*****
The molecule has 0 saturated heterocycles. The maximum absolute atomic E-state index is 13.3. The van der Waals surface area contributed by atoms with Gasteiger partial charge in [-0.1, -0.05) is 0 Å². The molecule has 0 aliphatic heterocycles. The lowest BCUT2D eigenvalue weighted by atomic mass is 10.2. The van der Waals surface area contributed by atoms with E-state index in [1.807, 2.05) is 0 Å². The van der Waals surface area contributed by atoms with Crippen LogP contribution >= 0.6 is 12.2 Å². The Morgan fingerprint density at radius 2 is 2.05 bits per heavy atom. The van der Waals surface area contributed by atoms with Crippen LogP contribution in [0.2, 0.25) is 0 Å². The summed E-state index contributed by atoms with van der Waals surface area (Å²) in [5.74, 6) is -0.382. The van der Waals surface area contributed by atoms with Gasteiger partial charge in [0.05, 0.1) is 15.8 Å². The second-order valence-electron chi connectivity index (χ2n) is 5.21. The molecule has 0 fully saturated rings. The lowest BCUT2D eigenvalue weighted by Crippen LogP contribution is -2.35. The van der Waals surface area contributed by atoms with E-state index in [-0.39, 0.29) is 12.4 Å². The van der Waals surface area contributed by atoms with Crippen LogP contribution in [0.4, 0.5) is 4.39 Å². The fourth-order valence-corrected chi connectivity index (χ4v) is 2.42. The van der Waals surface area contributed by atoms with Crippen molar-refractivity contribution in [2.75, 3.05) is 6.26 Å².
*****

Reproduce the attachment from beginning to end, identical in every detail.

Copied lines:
The molecule has 0 saturated heterocycles. The maximum absolute atomic E-state index is 13.3. The van der Waals surface area contributed by atoms with Gasteiger partial charge in [-0.1, -0.05) is 0 Å². The molecule has 0 aliphatic heterocycles. The lowest BCUT2D eigenvalue weighted by atomic mass is 10.2. The van der Waals surface area contributed by atoms with E-state index in [1.807, 2.05) is 0 Å². The van der Waals surface area contributed by atoms with Crippen LogP contribution >= 0.6 is 12.2 Å². The Morgan fingerprint density at radius 2 is 2.05 bits per heavy atom. The van der Waals surface area contributed by atoms with Crippen LogP contribution in [0.2, 0.25) is 0 Å². The summed E-state index contributed by atoms with van der Waals surface area (Å²) in [5.74, 6) is -0.382. The van der Waals surface area contributed by atoms with Gasteiger partial charge in [0.05, 0.1) is 15.8 Å². The second-order valence-electron chi connectivity index (χ2n) is 5.21. The molecule has 0 fully saturated rings. The lowest BCUT2D eigenvalue weighted by Crippen LogP contribution is -2.35. The van der Waals surface area contributed by atoms with E-state index in [-0.39, 0.29) is 12.4 Å². The van der Waals surface area contributed by atoms with Crippen LogP contribution in [0.4, 0.5) is 4.39 Å². The fourth-order valence-corrected chi connectivity index (χ4v) is 2.42. The van der Waals surface area contributed by atoms with Crippen molar-refractivity contribution in [2.75, 3.05) is 6.26 Å².